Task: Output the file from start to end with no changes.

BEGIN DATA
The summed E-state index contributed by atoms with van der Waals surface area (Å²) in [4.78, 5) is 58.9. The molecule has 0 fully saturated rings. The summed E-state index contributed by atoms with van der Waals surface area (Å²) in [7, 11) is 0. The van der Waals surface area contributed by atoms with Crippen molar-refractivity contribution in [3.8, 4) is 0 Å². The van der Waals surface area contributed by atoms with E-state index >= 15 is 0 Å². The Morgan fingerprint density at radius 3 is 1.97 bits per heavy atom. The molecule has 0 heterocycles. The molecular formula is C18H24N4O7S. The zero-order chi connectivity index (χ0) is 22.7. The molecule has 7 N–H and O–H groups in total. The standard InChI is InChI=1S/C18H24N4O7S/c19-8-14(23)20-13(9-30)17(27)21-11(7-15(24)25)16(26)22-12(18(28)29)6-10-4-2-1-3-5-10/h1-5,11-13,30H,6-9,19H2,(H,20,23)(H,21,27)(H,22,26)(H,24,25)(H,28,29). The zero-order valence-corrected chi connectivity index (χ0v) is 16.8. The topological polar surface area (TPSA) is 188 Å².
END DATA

The summed E-state index contributed by atoms with van der Waals surface area (Å²) in [4.78, 5) is 58.9. The molecule has 0 fully saturated rings. The summed E-state index contributed by atoms with van der Waals surface area (Å²) in [7, 11) is 0. The van der Waals surface area contributed by atoms with Crippen molar-refractivity contribution in [3.8, 4) is 0 Å². The van der Waals surface area contributed by atoms with E-state index >= 15 is 0 Å². The Morgan fingerprint density at radius 3 is 1.97 bits per heavy atom. The molecule has 0 heterocycles. The molecular formula is C18H24N4O7S. The zero-order chi connectivity index (χ0) is 22.7. The molecule has 7 N–H and O–H groups in total. The standard InChI is InChI=1S/C18H24N4O7S/c19-8-14(23)20-13(9-30)17(27)21-11(7-15(24)25)16(26)22-12(18(28)29)6-10-4-2-1-3-5-10/h1-5,11-13,30H,6-9,19H2,(H,20,23)(H,21,27)(H,22,26)(H,24,25)(H,28,29). The zero-order valence-corrected chi connectivity index (χ0v) is 16.8. The topological polar surface area (TPSA) is 188 Å².